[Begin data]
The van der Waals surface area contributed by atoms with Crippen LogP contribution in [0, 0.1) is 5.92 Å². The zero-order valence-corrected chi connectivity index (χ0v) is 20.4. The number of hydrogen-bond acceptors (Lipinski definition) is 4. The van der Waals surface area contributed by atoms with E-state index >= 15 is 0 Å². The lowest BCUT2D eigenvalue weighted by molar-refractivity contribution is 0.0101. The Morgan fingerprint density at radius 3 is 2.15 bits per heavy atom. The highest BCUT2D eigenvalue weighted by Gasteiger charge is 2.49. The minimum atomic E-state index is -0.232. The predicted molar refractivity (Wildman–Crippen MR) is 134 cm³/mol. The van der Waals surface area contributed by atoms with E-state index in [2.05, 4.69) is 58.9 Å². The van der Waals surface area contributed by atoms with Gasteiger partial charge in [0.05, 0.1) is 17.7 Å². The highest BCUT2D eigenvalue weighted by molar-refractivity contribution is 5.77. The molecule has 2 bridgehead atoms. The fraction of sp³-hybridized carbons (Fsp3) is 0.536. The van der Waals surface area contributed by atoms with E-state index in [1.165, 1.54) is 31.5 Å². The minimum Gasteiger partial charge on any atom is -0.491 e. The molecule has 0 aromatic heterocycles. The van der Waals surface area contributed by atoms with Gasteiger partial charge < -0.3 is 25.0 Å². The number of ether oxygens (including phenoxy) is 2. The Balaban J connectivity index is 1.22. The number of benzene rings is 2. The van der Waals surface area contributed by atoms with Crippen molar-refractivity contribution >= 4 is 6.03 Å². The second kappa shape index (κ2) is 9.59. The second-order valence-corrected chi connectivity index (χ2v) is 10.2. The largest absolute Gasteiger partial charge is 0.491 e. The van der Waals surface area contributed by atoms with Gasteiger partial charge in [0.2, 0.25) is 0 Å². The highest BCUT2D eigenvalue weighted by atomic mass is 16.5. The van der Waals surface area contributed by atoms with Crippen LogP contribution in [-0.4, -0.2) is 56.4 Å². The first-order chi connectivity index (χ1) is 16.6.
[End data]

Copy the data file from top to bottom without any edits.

The van der Waals surface area contributed by atoms with Crippen LogP contribution in [0, 0.1) is 5.92 Å². The zero-order valence-corrected chi connectivity index (χ0v) is 20.4. The number of hydrogen-bond acceptors (Lipinski definition) is 4. The van der Waals surface area contributed by atoms with E-state index >= 15 is 0 Å². The lowest BCUT2D eigenvalue weighted by molar-refractivity contribution is 0.0101. The Morgan fingerprint density at radius 3 is 2.15 bits per heavy atom. The highest BCUT2D eigenvalue weighted by Gasteiger charge is 2.49. The minimum atomic E-state index is -0.232. The predicted molar refractivity (Wildman–Crippen MR) is 134 cm³/mol. The van der Waals surface area contributed by atoms with E-state index in [2.05, 4.69) is 58.9 Å². The van der Waals surface area contributed by atoms with Gasteiger partial charge in [0.05, 0.1) is 17.7 Å². The highest BCUT2D eigenvalue weighted by molar-refractivity contribution is 5.77. The molecule has 2 bridgehead atoms. The fraction of sp³-hybridized carbons (Fsp3) is 0.536. The van der Waals surface area contributed by atoms with E-state index in [1.165, 1.54) is 31.5 Å². The minimum Gasteiger partial charge on any atom is -0.491 e. The molecule has 0 aromatic heterocycles. The van der Waals surface area contributed by atoms with Gasteiger partial charge < -0.3 is 25.0 Å². The number of ether oxygens (including phenoxy) is 2. The Balaban J connectivity index is 1.22. The number of benzene rings is 2. The van der Waals surface area contributed by atoms with Crippen molar-refractivity contribution >= 4 is 6.03 Å². The second kappa shape index (κ2) is 9.59. The second-order valence-corrected chi connectivity index (χ2v) is 10.2. The largest absolute Gasteiger partial charge is 0.491 e. The van der Waals surface area contributed by atoms with Gasteiger partial charge in [0.2, 0.25) is 0 Å². The highest BCUT2D eigenvalue weighted by atomic mass is 16.5. The van der Waals surface area contributed by atoms with Crippen LogP contribution in [-0.4, -0.2) is 56.4 Å². The first-order chi connectivity index (χ1) is 16.6.